Stories about South Asia from November, 2022
Fewer people vote in a Nepali election that includes the parties blamed for the deaths of their loved ones
Nepalis across the country were lining up on the morning of November 20 to cast their votes, with a total of 11,543 candidates fielding for 825 seats, 275 in parliament and 550 in provincial assemblies.
Charles Norris-Brown's book "Did Tiger Take the Rain?" showcases the importance of conservation. He was writing another book about tigers and conservation, but he passed away unexpectedly on October 19.
As the 2022 FIFA World Cup kicks off Bangladesh has been gripped by football fever, as it is every four years.
Three weeks ahead of the FIFA World Cup 2022, Qatar’s Labour Minister has rejected calls from human rights groups to compensate migrant workers involved in building stadiums and other infrastructure.
The ongoing economic crisis, food inflation, and job losses in Sri Lanka have impacted negatively on living conditions and are expected to increase poverty substantially in the country.
Hindu nationalists pick and choose who is "Indian enough" to serve their political interests
While thousands of environmentalists, politicians, and scientists from all over the world converge on Egypt to attend COP27, the government is barring local civil society workers and activists from attending.
The tussle between social media giants, governments, and citizens raise questions about agency and power. Each stakeholder has tried to push back on the other to further their interests.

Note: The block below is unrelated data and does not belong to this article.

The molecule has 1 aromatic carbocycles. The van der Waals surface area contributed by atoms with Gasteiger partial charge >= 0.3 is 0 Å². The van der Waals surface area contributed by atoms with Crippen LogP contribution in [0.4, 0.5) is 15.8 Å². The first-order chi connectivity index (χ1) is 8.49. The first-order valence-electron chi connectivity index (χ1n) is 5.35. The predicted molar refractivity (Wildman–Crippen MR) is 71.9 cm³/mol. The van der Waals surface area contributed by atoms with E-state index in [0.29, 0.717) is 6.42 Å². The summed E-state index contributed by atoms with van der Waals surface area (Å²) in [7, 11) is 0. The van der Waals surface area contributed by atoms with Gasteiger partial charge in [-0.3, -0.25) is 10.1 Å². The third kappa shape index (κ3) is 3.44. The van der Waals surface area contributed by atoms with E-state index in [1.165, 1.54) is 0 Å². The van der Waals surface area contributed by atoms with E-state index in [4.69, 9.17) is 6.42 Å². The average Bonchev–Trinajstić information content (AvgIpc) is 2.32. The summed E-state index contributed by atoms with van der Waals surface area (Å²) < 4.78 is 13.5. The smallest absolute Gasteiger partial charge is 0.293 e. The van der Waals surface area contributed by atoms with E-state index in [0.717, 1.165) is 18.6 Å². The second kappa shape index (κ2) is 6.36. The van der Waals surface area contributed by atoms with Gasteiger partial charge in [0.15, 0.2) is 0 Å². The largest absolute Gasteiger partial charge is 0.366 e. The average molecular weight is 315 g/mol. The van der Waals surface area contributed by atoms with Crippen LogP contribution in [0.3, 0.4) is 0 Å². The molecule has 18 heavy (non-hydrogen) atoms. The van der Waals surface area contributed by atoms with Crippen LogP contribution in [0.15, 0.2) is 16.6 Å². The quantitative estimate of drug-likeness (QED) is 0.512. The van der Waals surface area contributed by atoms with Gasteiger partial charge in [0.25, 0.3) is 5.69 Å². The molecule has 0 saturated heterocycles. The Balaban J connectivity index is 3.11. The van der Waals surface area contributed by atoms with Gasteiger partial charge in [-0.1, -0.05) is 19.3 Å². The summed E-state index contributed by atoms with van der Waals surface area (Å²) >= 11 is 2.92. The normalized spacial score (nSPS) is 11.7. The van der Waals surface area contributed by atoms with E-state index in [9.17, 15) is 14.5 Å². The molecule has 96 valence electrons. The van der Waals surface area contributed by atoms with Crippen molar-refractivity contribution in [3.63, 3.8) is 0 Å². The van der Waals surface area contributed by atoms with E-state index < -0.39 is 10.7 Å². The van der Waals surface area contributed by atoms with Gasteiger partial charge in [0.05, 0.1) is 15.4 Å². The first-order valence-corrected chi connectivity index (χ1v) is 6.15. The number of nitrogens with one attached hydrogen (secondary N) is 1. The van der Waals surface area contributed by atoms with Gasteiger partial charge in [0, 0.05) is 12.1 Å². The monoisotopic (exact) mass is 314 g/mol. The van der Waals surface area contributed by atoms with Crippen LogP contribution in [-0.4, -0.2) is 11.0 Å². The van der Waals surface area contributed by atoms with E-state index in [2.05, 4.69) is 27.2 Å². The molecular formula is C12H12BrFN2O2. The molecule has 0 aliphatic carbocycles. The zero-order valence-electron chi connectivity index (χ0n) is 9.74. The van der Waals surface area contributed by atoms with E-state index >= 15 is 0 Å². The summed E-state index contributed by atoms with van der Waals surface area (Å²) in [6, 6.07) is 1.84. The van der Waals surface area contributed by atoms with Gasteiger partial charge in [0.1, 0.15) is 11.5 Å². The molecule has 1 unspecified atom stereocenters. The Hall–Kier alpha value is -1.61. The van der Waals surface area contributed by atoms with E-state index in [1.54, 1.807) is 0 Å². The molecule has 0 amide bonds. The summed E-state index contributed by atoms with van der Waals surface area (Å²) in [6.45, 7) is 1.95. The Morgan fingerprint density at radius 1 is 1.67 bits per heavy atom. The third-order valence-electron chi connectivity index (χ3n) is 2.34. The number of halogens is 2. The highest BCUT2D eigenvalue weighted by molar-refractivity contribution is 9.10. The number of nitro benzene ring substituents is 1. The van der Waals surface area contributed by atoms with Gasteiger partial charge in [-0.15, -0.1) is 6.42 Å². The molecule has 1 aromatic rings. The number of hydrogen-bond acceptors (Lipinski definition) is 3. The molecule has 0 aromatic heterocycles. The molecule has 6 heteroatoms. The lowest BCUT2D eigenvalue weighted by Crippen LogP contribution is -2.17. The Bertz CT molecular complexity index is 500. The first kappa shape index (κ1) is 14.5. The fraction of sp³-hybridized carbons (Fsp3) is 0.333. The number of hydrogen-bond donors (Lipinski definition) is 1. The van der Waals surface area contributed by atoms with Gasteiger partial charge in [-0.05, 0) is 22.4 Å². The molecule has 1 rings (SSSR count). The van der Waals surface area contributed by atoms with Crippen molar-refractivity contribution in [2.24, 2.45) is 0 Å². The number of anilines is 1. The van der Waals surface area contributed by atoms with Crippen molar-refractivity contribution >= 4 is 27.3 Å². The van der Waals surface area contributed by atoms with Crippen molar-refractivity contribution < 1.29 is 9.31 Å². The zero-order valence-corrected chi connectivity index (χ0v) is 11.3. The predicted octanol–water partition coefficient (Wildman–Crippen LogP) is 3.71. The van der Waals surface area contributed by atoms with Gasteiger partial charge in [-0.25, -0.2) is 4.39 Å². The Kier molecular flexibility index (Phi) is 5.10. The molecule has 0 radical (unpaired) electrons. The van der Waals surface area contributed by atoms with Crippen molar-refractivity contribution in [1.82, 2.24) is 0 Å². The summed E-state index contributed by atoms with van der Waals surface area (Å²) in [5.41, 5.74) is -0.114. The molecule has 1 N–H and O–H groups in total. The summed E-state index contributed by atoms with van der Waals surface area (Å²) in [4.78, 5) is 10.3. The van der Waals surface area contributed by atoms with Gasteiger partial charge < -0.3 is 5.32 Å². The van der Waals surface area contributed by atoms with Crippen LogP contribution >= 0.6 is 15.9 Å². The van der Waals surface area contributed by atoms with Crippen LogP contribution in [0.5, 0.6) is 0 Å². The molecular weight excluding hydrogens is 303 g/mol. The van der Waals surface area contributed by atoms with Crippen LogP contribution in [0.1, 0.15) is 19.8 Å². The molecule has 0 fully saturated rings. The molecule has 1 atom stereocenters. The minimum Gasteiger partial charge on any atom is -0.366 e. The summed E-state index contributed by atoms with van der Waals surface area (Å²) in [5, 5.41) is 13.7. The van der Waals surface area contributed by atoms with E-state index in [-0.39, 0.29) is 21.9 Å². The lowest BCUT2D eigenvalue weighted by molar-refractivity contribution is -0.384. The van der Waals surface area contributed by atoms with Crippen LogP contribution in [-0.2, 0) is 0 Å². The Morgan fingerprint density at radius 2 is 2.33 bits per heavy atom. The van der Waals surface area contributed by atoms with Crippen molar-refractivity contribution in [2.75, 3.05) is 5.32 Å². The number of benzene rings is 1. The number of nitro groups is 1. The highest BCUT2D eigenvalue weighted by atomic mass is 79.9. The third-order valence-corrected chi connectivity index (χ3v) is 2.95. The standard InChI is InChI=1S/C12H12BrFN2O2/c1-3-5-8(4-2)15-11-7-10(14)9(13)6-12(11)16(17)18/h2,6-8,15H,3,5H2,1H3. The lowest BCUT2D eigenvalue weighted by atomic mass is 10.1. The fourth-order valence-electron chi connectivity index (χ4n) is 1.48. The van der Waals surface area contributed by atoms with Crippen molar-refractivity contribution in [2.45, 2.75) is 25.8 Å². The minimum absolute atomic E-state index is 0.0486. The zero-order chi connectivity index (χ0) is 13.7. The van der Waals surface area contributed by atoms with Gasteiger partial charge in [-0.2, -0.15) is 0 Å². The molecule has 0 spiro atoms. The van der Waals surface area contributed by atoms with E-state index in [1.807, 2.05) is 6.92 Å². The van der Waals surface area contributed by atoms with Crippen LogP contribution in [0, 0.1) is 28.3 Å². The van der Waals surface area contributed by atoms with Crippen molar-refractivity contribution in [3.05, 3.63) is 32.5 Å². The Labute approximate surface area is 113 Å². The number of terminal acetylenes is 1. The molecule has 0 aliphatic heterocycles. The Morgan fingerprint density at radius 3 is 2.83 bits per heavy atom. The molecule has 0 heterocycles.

Chittagong has been identified as one of the coastal cities in Asia subsiding at a rate almost 10 times faster than the sea level is rising.
Global Voices interviewed Somabha Bandopadhay, a community activist and a legal expert, to discuss the myriad challenges that transgender and hijra people face in India.
Dhaka, the fastest-growing megacity in the world, is facing a climate crisis as groundwater resources deplete and the city sinks more and more each year.
Raju Subedi, a Nepalese migrant worker tells about his ordeals in South Korea and how the language he learned in desperation now serves him so well.
Pakistani journalist and anchorperson Arshad Sharif was shot and killed by Kenyan police in a case of "mistaken identity". However, in both countries, people are questioning the official narrative.